“Find a group of people who challenge and inspire you; spend a lot of time with them, and it will change your life.” - Amy Poehler, Harvard University commencement address
All of us are social beings born into a web of relationships: Friends, family, lovers, coworkers, acquaintances, neighbors, roommates, etc. Through our interactions with others, we meet emotional, physical and practical needs. In their healthier forms, relationships sustain and grow us, providing structure and satisfaction to our lives. They can make us smile and feel confident. They provide companionship, support, and advice along life’s sometimes bumpy path. Additionally, relationships bestow a double bonus as the dynamic works in both directions. Not only does being cared for benefit our social-emotional health, but the act of caring for others also enhances our own sense of well-being.
This is true too for classroom relationships. Research shows that positive relationships between professors and students and among classmates can have a positive effect on learning satisfaction, personal growth and academic achievement. An effective learning community requires meaningful interaction among students, instructors, as well as course content. We all need more than a knowledge download. Each of us brings a whole self to be immersed in a learning environment; a self that seeks connection to others as well as material in an environment that provides growth-enhancing interactions as well as brilliant content.
But now, during the pandemic, we’ve moved to online learning. Gone are physical proximity, nonverbal cues, and serendipitous meetings that act as vehicles for developing relationships. A lack of community, sense of isolation and absence of personal interaction can be discouraging. How does one develop these essential learning relationships in a virtual world?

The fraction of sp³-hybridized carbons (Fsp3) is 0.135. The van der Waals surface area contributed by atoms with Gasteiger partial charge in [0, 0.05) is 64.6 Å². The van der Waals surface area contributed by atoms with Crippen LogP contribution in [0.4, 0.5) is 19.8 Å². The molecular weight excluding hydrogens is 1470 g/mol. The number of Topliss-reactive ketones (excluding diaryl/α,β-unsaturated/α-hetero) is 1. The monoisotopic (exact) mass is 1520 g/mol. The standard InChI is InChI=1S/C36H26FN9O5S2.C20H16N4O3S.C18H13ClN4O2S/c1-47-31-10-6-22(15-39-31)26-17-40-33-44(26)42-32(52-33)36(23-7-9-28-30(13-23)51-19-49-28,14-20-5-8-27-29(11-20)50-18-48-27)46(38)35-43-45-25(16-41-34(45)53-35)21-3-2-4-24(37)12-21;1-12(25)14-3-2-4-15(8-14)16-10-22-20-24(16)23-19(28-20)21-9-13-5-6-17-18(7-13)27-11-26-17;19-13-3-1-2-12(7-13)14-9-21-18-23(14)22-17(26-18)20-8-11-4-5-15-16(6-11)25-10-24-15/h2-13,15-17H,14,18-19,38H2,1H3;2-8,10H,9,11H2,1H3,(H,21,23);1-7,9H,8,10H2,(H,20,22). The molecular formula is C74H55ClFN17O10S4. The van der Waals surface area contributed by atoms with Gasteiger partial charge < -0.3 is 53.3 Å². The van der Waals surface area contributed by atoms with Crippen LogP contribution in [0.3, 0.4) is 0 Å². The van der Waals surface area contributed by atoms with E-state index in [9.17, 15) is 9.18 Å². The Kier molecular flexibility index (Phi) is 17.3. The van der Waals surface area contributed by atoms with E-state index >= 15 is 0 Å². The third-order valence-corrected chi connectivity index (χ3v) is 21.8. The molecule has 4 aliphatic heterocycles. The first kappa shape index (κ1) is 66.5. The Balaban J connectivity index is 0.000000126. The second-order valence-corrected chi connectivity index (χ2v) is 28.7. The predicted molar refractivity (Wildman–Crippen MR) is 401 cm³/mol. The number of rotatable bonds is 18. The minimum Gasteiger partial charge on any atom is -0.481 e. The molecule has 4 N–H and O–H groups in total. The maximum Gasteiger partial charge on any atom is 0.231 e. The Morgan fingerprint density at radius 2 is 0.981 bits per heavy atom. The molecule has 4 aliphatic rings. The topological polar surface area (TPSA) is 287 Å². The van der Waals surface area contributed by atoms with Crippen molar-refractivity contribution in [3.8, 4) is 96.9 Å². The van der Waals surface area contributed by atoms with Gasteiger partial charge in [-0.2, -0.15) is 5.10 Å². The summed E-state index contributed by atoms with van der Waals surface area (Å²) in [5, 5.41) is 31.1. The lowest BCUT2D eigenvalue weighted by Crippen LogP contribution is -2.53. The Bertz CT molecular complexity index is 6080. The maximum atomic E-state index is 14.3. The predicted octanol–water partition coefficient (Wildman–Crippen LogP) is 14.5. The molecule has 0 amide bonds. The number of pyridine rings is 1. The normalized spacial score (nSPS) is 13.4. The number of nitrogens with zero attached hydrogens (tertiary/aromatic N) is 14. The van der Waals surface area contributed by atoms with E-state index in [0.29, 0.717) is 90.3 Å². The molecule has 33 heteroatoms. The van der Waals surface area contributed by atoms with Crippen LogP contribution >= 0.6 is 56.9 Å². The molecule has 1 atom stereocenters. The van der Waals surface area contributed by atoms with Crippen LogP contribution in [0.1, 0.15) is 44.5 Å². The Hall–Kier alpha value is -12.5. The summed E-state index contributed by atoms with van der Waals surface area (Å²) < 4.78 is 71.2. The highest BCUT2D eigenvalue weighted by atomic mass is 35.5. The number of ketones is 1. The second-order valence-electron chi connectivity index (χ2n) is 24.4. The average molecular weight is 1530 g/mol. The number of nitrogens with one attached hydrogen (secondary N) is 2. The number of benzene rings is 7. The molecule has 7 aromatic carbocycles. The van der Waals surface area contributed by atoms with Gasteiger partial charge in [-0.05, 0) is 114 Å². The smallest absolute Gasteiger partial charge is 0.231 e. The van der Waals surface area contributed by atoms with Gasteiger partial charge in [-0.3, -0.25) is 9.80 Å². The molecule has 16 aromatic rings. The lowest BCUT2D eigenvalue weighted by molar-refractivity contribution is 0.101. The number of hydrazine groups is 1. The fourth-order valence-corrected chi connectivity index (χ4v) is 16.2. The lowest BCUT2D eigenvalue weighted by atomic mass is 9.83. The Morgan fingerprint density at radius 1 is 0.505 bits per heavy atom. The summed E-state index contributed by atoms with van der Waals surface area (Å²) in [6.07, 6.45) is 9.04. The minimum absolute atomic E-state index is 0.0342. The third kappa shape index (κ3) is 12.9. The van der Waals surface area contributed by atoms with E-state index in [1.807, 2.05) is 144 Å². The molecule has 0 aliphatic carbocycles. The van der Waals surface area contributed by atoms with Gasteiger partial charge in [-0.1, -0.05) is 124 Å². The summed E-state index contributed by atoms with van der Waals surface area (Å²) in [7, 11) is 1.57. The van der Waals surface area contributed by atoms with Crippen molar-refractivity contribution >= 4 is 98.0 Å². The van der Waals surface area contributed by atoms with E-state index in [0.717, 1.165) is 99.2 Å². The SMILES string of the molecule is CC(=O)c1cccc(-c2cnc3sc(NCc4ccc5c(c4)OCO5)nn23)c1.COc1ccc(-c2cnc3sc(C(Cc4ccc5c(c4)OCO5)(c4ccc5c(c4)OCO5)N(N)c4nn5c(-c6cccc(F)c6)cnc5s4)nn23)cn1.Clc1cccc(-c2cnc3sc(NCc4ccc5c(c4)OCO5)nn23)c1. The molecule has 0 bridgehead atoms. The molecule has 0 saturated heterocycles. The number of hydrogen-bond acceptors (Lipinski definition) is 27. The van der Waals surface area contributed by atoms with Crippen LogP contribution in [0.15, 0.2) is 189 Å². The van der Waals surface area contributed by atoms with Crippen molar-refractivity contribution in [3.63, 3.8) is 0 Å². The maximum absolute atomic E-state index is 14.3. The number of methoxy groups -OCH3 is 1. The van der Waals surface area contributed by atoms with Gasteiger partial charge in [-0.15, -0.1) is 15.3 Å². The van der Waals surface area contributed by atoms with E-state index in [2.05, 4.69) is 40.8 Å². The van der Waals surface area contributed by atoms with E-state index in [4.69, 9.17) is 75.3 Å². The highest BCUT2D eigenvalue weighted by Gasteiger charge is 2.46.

The most important step for both instructors and students is to bring your real self to class. Be present. This has two implications. First “show” up in class. In synchronous classes, turn on your video and participate in discussions. It is difficult to relate to a blank and silent square. “You” are not there. If you are concerned about showcasing distractions in your environment, use a virtual background. If you are more introverted, try using the chat feature to communicate with professors and peers. For asynchronous classes, use tools that bring you to each other. Record videos of instruction and projects, hold and go to regular office hours for occasional face-to-face meetings, and use VoiceThread to allow for vocal interaction. For both synchronous and asynchronous classes, continue conversations and ask questions via email. Be present to each other.
The second implication is sharing your authentic self. Be personal – not unprofessional – but share more than PowerPoint presentations and rote essay answers. Get to know each other. Show up to class early and stay after for informal conversations about campus life and learning. Instructors, take time to create an environment in which students can safely and confidently relate to you and to each other.
Bringing our authentic selves to class enhances our ability to learn together, build each other up, and reap the benefits of meaningful learning relationships.
Kyei-Blankson, L., Ntuli, E., & Donnelly, H. (2019). Establishing the importance of interaction and presence to student learning in online environments. Journal of Interactive Learning Research, 30(4), 539-560.
Lowenthal, P. R., & Dunlap, J. C. (2018). Investigating students’ perceptions of instructional strategies to establish social presence. Distance Education, 39(3), 281-298.
Toor, R. (2020, June 23). Turns out you can build community in a Zoom classroom. The Chronicle of Higher Education. https://www.chronicle.com/article/turns-out-you-can-build-community-in-a-zoom-classroom
Weidlich, J., & Bastiaens, T. J. (2019). Designing sociable online learning environments and enhancing social presence: An affordance enrichment approach. Computers & Education, 142, 103622.
October 15, 2020